A founding member of the Asian Football Confederation, India has been represented by its club sides in continental competitions for more than five decades, with prestigious teams including Mohun Bagan, East Bengal and, more recently, Bengaluru FC all making a name for themselves in AFC tournaments.

However, since Asian club football moved into its new era towards the beginning of the millennium, it has been the AFC Cup in which the aforementioned sides have shone. The AFC Champions League's expansion, though, now means for the very first time there will be an Indian side in the group stage.

As the 2019-20 Indian Super League champions, FC Goa will not only make their AFC Champions League bow, but will also make their first-ever appearance in a continental competition. And they will do so as Group E hosts at Pandit Jawaharlal Nehru Stadium in Margao, kicking off against Qatar's Al Rayyan on Wednesday.

Formed just seven years ago, the Gaurs are the newest side in the West Zone, but Goa is among several hotbeds of football across India. While their passionate fans may not be able to attend, there is sure to be plenty buzz around their competition debut as they get set to embark on an historic adventure.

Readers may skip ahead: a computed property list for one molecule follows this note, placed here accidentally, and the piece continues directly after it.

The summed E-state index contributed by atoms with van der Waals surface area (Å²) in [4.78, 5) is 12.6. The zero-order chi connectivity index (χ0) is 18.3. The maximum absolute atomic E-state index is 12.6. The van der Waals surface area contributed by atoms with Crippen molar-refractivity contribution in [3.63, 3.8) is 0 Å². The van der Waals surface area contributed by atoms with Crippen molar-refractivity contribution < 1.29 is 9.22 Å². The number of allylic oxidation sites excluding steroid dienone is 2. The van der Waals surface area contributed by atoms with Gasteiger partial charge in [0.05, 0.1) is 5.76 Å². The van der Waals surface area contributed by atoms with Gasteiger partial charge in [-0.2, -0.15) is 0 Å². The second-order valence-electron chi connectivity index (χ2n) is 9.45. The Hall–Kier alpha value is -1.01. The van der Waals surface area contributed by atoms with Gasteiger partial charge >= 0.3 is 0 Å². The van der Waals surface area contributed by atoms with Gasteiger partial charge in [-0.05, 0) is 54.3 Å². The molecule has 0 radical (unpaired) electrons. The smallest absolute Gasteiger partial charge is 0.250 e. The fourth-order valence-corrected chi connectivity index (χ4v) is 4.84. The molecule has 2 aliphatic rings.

3. Air Force Club make long-awaited return

Between 2004 and 2008, Iraqi giants Air Force Club appeared in the AFC Champions League group stage on three occasions, but when it comes to continental club football it has been the AFC Cup in which they have made their name.

Such was their dominance in that tournament that the Baghdad side won an unprecedented three successive titles between 2016 and 2018. Indeed, in three campaigns they suffered just two defeats, and it is a competition which they have never failed to win when entered.